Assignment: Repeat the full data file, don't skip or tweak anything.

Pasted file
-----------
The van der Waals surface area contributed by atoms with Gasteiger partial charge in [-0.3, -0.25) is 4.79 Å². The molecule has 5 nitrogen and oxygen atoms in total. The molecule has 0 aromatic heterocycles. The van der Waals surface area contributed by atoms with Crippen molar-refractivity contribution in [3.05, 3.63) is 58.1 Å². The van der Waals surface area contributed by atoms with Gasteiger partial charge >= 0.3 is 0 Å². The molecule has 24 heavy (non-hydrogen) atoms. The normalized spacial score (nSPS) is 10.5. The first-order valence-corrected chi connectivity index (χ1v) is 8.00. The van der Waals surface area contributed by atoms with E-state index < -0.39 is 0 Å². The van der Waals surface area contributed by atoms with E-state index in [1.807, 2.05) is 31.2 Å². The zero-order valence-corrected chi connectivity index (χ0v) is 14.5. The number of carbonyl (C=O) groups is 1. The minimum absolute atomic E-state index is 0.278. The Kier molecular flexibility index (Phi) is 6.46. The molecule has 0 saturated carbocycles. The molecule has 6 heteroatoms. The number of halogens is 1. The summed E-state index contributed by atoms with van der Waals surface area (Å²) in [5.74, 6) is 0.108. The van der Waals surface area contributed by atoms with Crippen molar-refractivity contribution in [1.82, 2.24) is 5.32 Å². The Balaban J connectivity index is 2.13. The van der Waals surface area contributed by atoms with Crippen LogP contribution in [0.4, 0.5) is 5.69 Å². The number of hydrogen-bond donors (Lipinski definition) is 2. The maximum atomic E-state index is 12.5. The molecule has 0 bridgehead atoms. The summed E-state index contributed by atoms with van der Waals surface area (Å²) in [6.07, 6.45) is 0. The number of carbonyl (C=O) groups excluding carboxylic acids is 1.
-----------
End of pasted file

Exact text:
The van der Waals surface area contributed by atoms with Gasteiger partial charge in [-0.3, -0.25) is 4.79 Å². The molecule has 5 nitrogen and oxygen atoms in total. The molecule has 0 aromatic heterocycles. The van der Waals surface area contributed by atoms with Crippen molar-refractivity contribution in [3.05, 3.63) is 58.1 Å². The van der Waals surface area contributed by atoms with Gasteiger partial charge >= 0.3 is 0 Å². The molecule has 24 heavy (non-hydrogen) atoms. The normalized spacial score (nSPS) is 10.5. The first-order valence-corrected chi connectivity index (χ1v) is 8.00. The van der Waals surface area contributed by atoms with E-state index < -0.39 is 0 Å². The van der Waals surface area contributed by atoms with E-state index in [1.807, 2.05) is 31.2 Å². The zero-order valence-corrected chi connectivity index (χ0v) is 14.5. The number of carbonyl (C=O) groups is 1. The minimum absolute atomic E-state index is 0.278. The Kier molecular flexibility index (Phi) is 6.46. The molecule has 0 saturated carbocycles. The molecule has 6 heteroatoms. The number of halogens is 1. The summed E-state index contributed by atoms with van der Waals surface area (Å²) in [5.74, 6) is 0.108. The van der Waals surface area contributed by atoms with Crippen molar-refractivity contribution in [1.82, 2.24) is 5.32 Å². The Balaban J connectivity index is 2.13. The van der Waals surface area contributed by atoms with Crippen LogP contribution in [0.4, 0.5) is 5.69 Å². The number of hydrogen-bond donors (Lipinski definition) is 2. The maximum atomic E-state index is 12.5. The molecule has 0 bridgehead atoms. The summed E-state index contributed by atoms with van der Waals surface area (Å²) in [6.07, 6.45) is 0. The number of carbonyl (C=O) groups excluding carboxylic acids is 1.